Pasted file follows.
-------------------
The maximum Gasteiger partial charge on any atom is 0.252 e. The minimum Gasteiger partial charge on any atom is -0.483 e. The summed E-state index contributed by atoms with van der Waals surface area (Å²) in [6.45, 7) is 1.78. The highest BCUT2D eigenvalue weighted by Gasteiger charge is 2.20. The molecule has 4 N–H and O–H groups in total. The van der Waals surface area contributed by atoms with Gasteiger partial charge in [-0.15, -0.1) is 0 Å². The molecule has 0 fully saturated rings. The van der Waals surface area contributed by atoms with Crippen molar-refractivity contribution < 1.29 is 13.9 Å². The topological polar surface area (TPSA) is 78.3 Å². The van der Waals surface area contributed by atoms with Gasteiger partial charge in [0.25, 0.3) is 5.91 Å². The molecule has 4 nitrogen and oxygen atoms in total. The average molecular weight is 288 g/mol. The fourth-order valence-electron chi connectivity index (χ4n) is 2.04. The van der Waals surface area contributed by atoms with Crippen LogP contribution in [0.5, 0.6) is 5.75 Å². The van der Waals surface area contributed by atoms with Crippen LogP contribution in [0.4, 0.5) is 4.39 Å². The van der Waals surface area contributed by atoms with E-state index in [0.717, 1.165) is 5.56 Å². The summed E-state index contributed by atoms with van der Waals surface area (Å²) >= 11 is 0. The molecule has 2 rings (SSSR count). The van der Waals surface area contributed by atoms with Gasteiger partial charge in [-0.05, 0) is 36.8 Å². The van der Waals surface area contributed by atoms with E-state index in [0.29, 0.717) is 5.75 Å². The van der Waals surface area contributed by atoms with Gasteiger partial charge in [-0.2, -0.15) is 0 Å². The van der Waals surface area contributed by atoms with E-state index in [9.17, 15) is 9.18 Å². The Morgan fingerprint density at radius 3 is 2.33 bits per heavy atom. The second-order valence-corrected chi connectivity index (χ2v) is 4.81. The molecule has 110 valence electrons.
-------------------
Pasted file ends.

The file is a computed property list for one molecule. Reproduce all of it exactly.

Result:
The maximum Gasteiger partial charge on any atom is 0.252 e. The minimum Gasteiger partial charge on any atom is -0.483 e. The summed E-state index contributed by atoms with van der Waals surface area (Å²) in [6.45, 7) is 1.78. The highest BCUT2D eigenvalue weighted by Gasteiger charge is 2.20. The molecule has 4 N–H and O–H groups in total. The van der Waals surface area contributed by atoms with Gasteiger partial charge in [-0.15, -0.1) is 0 Å². The molecule has 0 fully saturated rings. The van der Waals surface area contributed by atoms with Crippen molar-refractivity contribution < 1.29 is 13.9 Å². The topological polar surface area (TPSA) is 78.3 Å². The van der Waals surface area contributed by atoms with Gasteiger partial charge in [0.25, 0.3) is 5.91 Å². The molecule has 4 nitrogen and oxygen atoms in total. The average molecular weight is 288 g/mol. The fourth-order valence-electron chi connectivity index (χ4n) is 2.04. The van der Waals surface area contributed by atoms with Crippen LogP contribution in [0.5, 0.6) is 5.75 Å². The van der Waals surface area contributed by atoms with Crippen LogP contribution in [0.4, 0.5) is 4.39 Å². The van der Waals surface area contributed by atoms with E-state index in [0.717, 1.165) is 5.56 Å². The summed E-state index contributed by atoms with van der Waals surface area (Å²) >= 11 is 0. The molecule has 2 rings (SSSR count). The van der Waals surface area contributed by atoms with Gasteiger partial charge in [-0.05, 0) is 36.8 Å². The van der Waals surface area contributed by atoms with E-state index in [0.29, 0.717) is 5.75 Å². The van der Waals surface area contributed by atoms with Gasteiger partial charge in [-0.2, -0.15) is 0 Å². The van der Waals surface area contributed by atoms with E-state index in [9.17, 15) is 9.18 Å². The Morgan fingerprint density at radius 3 is 2.33 bits per heavy atom. The second-order valence-corrected chi connectivity index (χ2v) is 4.81. The molecule has 110 valence electrons.